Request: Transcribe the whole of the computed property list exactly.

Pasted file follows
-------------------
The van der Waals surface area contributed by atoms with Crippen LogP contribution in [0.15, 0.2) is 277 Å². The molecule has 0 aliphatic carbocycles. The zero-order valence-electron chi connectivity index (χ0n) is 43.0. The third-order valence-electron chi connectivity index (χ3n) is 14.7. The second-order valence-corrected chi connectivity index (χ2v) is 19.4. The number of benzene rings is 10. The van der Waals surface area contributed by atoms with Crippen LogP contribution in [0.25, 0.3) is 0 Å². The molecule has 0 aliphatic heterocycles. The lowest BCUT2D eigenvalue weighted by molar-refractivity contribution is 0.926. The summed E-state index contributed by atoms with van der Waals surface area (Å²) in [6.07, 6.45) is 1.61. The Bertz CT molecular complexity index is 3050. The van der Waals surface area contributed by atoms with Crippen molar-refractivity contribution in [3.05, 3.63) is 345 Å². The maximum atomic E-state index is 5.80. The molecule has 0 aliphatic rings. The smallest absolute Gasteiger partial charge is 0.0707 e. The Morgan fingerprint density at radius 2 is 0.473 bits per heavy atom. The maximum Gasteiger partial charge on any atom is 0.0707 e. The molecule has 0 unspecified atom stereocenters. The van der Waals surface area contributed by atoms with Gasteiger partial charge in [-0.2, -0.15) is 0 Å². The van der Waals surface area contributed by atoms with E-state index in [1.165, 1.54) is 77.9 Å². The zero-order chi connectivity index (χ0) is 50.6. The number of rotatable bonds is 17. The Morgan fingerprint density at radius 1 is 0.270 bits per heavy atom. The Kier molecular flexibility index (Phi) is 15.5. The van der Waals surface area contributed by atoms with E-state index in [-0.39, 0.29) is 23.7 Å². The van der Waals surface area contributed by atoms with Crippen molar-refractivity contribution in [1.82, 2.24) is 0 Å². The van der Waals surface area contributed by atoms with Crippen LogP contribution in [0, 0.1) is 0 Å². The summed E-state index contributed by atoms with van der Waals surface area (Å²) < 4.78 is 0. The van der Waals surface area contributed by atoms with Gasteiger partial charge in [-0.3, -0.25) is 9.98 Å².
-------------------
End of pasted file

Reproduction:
The van der Waals surface area contributed by atoms with Crippen LogP contribution in [0.15, 0.2) is 277 Å². The molecule has 0 aliphatic carbocycles. The zero-order valence-electron chi connectivity index (χ0n) is 43.0. The third-order valence-electron chi connectivity index (χ3n) is 14.7. The second-order valence-corrected chi connectivity index (χ2v) is 19.4. The number of benzene rings is 10. The van der Waals surface area contributed by atoms with Crippen LogP contribution in [0.25, 0.3) is 0 Å². The molecule has 0 aliphatic heterocycles. The lowest BCUT2D eigenvalue weighted by molar-refractivity contribution is 0.926. The summed E-state index contributed by atoms with van der Waals surface area (Å²) in [6.07, 6.45) is 1.61. The Bertz CT molecular complexity index is 3050. The van der Waals surface area contributed by atoms with Crippen molar-refractivity contribution in [3.05, 3.63) is 345 Å². The maximum atomic E-state index is 5.80. The molecule has 0 aliphatic rings. The smallest absolute Gasteiger partial charge is 0.0707 e. The Morgan fingerprint density at radius 2 is 0.473 bits per heavy atom. The maximum Gasteiger partial charge on any atom is 0.0707 e. The molecule has 0 unspecified atom stereocenters. The van der Waals surface area contributed by atoms with Gasteiger partial charge in [-0.2, -0.15) is 0 Å². The van der Waals surface area contributed by atoms with E-state index in [1.165, 1.54) is 77.9 Å². The zero-order chi connectivity index (χ0) is 50.6. The number of rotatable bonds is 17. The Morgan fingerprint density at radius 1 is 0.270 bits per heavy atom. The Kier molecular flexibility index (Phi) is 15.5. The van der Waals surface area contributed by atoms with E-state index in [-0.39, 0.29) is 23.7 Å². The van der Waals surface area contributed by atoms with Crippen molar-refractivity contribution in [1.82, 2.24) is 0 Å². The van der Waals surface area contributed by atoms with Crippen LogP contribution in [0, 0.1) is 0 Å². The summed E-state index contributed by atoms with van der Waals surface area (Å²) < 4.78 is 0. The van der Waals surface area contributed by atoms with Gasteiger partial charge in [-0.3, -0.25) is 9.98 Å².